Sleepercurve are a band with depth. If you're after the musical equivalent of a one-night stand, then you'd better look elsewhere, because this new London-based trio's music demands your full commitment. They're certainly not interested in joining the masses of garage-rock bands currently soundtracking the nation's Saturday night pints and fights.
"I recently read an interview with The View, where they said that there's no need to use more than four chords in a song - and I think that's ridiculous", explains singer/guitarist Dan Walsh. "Just because a band comes from a working-class background, it doesn't mean that they shouldn't be musically adventurous, or that they have to sing about the trivialities of everyday life. There’s more to life than what people get up to at the weekend!”. "The Manic Street Preachers are a working-class band,” adds bassist/keyboard player Mark Dixon, "but they never sang about going down the pub and getting pissed. They embraced intelligence and ambition, and ultimately became one of the best bands of the 90s. We like to think we’re attempting something similar with Sleepercurve.”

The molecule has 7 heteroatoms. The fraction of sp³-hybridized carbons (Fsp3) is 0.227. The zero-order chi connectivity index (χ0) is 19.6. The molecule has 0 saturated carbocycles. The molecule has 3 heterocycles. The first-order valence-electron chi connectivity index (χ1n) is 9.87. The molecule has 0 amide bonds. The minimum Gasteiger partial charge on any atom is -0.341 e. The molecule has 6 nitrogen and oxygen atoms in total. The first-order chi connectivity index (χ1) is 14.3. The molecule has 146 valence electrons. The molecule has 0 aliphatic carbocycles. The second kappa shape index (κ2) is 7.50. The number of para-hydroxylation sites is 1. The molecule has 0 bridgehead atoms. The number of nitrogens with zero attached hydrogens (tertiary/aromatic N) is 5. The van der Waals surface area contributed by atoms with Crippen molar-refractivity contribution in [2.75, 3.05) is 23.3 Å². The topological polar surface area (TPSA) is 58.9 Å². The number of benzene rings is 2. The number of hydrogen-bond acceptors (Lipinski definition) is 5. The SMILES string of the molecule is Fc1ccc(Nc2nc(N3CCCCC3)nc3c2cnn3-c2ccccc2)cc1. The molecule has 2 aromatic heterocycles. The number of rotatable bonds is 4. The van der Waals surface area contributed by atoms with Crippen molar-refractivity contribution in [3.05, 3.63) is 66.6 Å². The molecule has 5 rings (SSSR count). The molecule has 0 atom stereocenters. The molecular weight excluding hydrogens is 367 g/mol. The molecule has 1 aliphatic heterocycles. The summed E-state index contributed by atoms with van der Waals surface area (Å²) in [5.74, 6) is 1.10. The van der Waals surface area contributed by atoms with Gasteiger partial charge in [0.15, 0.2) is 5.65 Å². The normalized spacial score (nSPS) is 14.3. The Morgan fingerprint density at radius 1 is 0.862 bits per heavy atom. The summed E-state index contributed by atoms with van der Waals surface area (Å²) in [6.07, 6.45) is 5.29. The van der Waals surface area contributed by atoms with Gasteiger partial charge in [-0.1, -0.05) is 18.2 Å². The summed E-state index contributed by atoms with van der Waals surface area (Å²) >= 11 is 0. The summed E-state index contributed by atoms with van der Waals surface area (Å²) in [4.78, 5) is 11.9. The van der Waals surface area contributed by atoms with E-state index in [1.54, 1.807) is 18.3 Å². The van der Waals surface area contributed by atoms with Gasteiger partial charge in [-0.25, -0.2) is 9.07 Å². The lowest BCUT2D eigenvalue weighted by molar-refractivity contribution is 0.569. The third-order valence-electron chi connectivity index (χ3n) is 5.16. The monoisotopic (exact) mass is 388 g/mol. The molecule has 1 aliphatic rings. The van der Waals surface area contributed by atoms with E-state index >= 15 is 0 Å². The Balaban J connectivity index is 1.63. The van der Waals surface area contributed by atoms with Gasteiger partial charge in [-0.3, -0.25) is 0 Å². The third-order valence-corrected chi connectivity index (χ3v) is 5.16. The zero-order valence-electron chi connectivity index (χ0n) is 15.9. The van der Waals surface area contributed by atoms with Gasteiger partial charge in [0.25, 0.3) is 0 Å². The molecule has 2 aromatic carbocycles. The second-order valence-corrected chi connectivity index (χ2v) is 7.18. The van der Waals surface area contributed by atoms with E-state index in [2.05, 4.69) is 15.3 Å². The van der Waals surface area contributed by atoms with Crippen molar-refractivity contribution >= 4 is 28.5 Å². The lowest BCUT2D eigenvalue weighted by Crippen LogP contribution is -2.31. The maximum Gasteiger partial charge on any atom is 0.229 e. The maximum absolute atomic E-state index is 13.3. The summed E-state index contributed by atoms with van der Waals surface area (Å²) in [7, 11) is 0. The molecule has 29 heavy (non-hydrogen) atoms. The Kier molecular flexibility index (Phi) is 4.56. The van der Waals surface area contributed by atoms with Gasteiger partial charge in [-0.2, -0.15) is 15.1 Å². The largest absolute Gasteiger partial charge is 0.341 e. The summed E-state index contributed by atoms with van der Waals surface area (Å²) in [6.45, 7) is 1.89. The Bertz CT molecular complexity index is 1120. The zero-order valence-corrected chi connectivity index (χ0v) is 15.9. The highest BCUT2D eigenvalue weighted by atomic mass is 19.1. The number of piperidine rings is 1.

The band jokingly describe their music as 'medieval space rock', taking influences that range from contemporary bands like Interpol, Elbow and Biffy Clyro to classic pop and alt-rock giants such as Depeche Mode, Soundgarden and the Smashing Pumpkins. The end result is a sound that is dark, expansive and often abrasive – yet also surprisingly accessible, with songs like ‘Noughts & Crosses’ and ‘Darwin’s Heroes’ clearly geared as much towards moving your feet as engaging your brain.
Rightfully suspicious of bands that attempt to justify the rushed, ramshackle quality of their recordings as a sign of quasi-punk ‘authenticity’, Sleepercurve are not afraid to take their time over the creative process. These guys are arguably perfectionists – not in a po-faced, egotistical sense, but more due to a genuine love for and belief in what they do.
“We’re all very disciplined with each other,” adds Dan. “About stuff like getting to rehearsals on time; we’re not the kind of band who’d be up all night snorting coke with Kate Moss. We don’t want to be part of that scene – or any other current scene, for that matter!” Being a 24-hour party animal is all very well, but if you were making music as good as Sleepercurve, you too would be forgiven for spending more time in the studio than in the gossip pages of The Sun. Watch out for these guys in 2007.